“yeah yo, yo check it,, OK< drop, yo, a 2-$mooth an adolescent so let me begin a smooth righteous style that will make you grin. A new young jack comen full in the industry, do what you gotta do that’s my philosophy. A controversial dialogue possessing some intellect 2-$mooth drops a masterpiece inserting my concept, that if you get shit done, word gets around they say a smooth young one can only come from the underground. Fully equipped while exercising the mind 2-Smooth is a drug that o can prescribe, keep relaxing with the man of the hour, I don’t learn lessons but I learned to fight the power maken an impact with my smooth young mob and now steps forth a boy to do a mans job - yo, yo, yo, yo, smooth and young those are qualities I posses you want something done never settle for less try to fade the smooth clan I’ll send u out like a sucker , you boys punk crew or any mutha fucka! clocken my own style a 2-$motth p[roduction let's get it started don't need an introduction a righteous style I posses and the crtics i impress on the mike I finesse all the issues I address, AND ! that's it, mish mash ” “Oh shit nigga, so what you callen yourself? “2-smooth, with a dollar sign you know.” “Yes!” Hasan proclaimed and I jumped into his arms we were hyper. “OK, relax, everyone calm down, stop by tomorrow and we’ll put something down. I’ve reserved the music Mac lab for an hour, this computer shit in here is crazy. I can’t believe nobody uses this shit. I ca lay 48 tracks digitally, sick.”
The next afternoon nervous, I walked into my appointment with Hasan with the utmost of pretension securely in my pocket. We shake hands upon my entrance and Hasan asks, “you ready?” “Yeah yo, yeah. I’m good to go, yo.” It was a verse I’d been working on for the last couple weeks during classes. “Drop that shit yo.” Hasan aka MC Porno throws a disk in and I begin to speak after I let the beat loop itself a few times.
‘Trapped in isolation, scalen walls that I created far away from a society that I manipulated, lies in seclusion to you it’s an illusion to me it’s a young mind full of bull and confusion. Can’t gaze upon that cat cause I’ll start to cry. I drink myself dizzy tryen to figure out why? Why this boy, yo he did the things he did. And why is he labeled a lost cause when this cat is just a kid. Had a good mom, a good imagination on his shoulders had an imagination that could’ve moved boulders.”
And just like that the Don King smile out of Hasan thinking we might have something. “The GREAT WHITE HYPE!” He shouted. The truth was that my lyrics jumped off since I came up with moniker 2-$mooth. I had finally conceded the obvious fact that I couldn’t sing, like Willard in Footloose couldn’t dance, at all. I loved the name, the gang, the flow, it was all coming fast, I leaked the Hasan / DJ T, Markey Mark thing via B-Dawg to everyone and soon I received my first solo gigs which was a great reason to rock a bandana. I was back on with Jesus maybe I’d be famous young. After all after confidence life is all about who you know. Just ask Young Buck and Tony Ya Yo, Junior mafia and the Outlaw's, LOL.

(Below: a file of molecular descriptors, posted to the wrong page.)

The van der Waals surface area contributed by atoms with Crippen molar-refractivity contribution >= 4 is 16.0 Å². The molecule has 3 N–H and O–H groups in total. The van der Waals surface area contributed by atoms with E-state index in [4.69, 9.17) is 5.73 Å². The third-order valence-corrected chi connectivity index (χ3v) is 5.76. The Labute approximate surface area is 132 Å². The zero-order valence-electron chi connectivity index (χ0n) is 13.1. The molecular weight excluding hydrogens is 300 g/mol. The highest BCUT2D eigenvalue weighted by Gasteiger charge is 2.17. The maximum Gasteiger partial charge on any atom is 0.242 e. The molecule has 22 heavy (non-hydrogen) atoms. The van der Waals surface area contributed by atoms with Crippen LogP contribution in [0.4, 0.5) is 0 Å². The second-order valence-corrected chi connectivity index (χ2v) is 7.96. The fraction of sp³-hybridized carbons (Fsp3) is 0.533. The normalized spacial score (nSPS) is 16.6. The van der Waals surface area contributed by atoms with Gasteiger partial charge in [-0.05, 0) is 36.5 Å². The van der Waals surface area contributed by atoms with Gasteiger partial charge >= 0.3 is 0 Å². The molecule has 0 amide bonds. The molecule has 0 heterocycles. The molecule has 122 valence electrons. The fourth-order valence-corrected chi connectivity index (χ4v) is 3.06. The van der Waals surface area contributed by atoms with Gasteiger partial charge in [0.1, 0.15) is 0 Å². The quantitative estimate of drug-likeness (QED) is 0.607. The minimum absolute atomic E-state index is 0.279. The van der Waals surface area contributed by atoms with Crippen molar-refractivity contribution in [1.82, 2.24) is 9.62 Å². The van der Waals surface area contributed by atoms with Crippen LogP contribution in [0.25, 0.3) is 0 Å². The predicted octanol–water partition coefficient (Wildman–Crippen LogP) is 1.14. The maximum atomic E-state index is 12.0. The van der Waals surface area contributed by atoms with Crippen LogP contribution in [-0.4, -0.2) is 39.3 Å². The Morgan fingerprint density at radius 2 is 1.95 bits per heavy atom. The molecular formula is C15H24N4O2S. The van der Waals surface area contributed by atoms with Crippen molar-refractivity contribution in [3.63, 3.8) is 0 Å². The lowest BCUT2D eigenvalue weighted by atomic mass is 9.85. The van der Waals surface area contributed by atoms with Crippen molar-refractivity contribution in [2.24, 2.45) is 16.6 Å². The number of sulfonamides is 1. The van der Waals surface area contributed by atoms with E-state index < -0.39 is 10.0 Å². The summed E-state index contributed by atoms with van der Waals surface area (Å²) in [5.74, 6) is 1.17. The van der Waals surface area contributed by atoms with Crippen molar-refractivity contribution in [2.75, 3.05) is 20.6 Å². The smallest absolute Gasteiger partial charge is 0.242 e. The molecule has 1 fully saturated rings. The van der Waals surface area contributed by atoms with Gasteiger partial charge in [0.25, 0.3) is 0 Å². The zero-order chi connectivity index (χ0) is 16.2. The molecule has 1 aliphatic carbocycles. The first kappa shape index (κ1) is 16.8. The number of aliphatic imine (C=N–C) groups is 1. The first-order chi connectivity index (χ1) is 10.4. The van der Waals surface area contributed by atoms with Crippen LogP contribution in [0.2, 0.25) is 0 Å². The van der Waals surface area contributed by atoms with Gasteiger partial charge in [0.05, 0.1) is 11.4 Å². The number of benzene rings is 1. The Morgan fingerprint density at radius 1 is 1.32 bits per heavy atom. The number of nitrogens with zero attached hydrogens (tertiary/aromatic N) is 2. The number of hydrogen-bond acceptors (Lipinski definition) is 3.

Notes: I never was famous as a teenager - I'd soon believe with the Markey Mark explosions and DJ T beats being filtered down to us, we had a shot. I knew Has would be the perfect famous kid, put a whole new spin on it. In fact I thought if we hit, Has would be arguably the coolest handed teenager of all time. But it was right there on the cusp and that's a good place to be.
But rap and dance has stayed with me forever and opened doors and friendships. I'd never blow or blip on the map as the dysfunctional renegade 2-$mooth but I still got to bowl in the white house. Got to see my boy win a Superbowl, who'd we'd followed with a camera for three years. I got to hang out with DJ Premier for a decade, froze with him at Pittsburgh for the AFC championship game against Baltimore. The Q's are my brothers. I got to rap in Austin Texas with them at SWXSW - Ziggy Marley was right behind us on the stage smiling. I got to rap in New York multiple occasions and continue freestyle the world and back on the regular. It seems it's one of my few talents people will have me, never say no to a stage. Maybe it all stems from that mysterious disorder I inherited that made it hard to pay attention too. Been 1 fantastic carpet ride for sure. It's funny when I look back the freestyle as c-rat not Charlie Paradise is the gift that keeps giving. Big Shout's to Spec for bringing me up on the ghetto boys.
OH and I married the women of my dreams. Keepen it fairy tale.
And I still rap, write, therapy, idle time you know mannn! Esp. in Lex Vegas, buy a T-shirt, rest assured it's straight from the Fridge, Daddy-o. I like open mikes and street performances. Enjoy the Olympics and oh join me and say , everyone, now, GO OTHELLO, THE REMIX IN SCOTLAND - Our boys the house band @ GDD, THE RETAR CREW are at it again in bigger better WAYS...
Excerpt is from Legendes. Part of an on going series about years spent coming up in Lex Vegas meant to help promote METCO and the YG Foundation. We hope to publish it on-line in it's entirety under Charlie Paradise.